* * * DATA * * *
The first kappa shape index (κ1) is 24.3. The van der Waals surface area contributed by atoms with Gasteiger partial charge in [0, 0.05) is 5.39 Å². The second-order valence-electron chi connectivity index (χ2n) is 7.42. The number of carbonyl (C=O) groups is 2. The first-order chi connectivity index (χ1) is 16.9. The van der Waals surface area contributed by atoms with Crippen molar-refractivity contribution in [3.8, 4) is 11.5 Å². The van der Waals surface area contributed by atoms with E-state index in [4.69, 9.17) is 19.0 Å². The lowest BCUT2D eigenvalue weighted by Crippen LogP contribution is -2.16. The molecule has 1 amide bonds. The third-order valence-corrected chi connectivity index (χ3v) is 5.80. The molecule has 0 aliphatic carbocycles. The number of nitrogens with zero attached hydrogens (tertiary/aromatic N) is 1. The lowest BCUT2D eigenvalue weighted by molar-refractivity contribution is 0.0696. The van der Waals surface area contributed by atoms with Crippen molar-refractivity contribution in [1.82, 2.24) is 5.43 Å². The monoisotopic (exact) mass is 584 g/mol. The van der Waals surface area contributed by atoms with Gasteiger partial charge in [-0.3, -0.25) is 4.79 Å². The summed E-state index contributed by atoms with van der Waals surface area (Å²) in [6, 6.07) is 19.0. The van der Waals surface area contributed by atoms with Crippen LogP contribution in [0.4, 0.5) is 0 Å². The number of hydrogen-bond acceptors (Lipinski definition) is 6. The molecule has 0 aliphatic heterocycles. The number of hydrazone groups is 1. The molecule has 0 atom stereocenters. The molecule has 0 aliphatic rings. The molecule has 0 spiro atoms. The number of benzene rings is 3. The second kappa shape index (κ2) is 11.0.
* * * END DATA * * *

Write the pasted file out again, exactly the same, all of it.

The first kappa shape index (κ1) is 24.3. The van der Waals surface area contributed by atoms with Gasteiger partial charge in [0, 0.05) is 5.39 Å². The second-order valence-electron chi connectivity index (χ2n) is 7.42. The number of carbonyl (C=O) groups is 2. The first-order chi connectivity index (χ1) is 16.9. The van der Waals surface area contributed by atoms with Crippen molar-refractivity contribution in [3.8, 4) is 11.5 Å². The van der Waals surface area contributed by atoms with E-state index in [4.69, 9.17) is 19.0 Å². The lowest BCUT2D eigenvalue weighted by Crippen LogP contribution is -2.16. The molecule has 1 amide bonds. The third-order valence-corrected chi connectivity index (χ3v) is 5.80. The molecule has 0 aliphatic carbocycles. The number of nitrogens with zero attached hydrogens (tertiary/aromatic N) is 1. The lowest BCUT2D eigenvalue weighted by molar-refractivity contribution is 0.0696. The van der Waals surface area contributed by atoms with Crippen molar-refractivity contribution in [1.82, 2.24) is 5.43 Å². The monoisotopic (exact) mass is 584 g/mol. The van der Waals surface area contributed by atoms with Gasteiger partial charge in [-0.3, -0.25) is 4.79 Å². The summed E-state index contributed by atoms with van der Waals surface area (Å²) in [6, 6.07) is 19.0. The van der Waals surface area contributed by atoms with Crippen LogP contribution in [0.4, 0.5) is 0 Å². The number of hydrogen-bond acceptors (Lipinski definition) is 6. The molecule has 0 aliphatic heterocycles. The number of hydrazone groups is 1. The molecule has 0 atom stereocenters. The molecule has 0 aliphatic rings. The molecule has 0 spiro atoms. The number of benzene rings is 3. The second kappa shape index (κ2) is 11.0.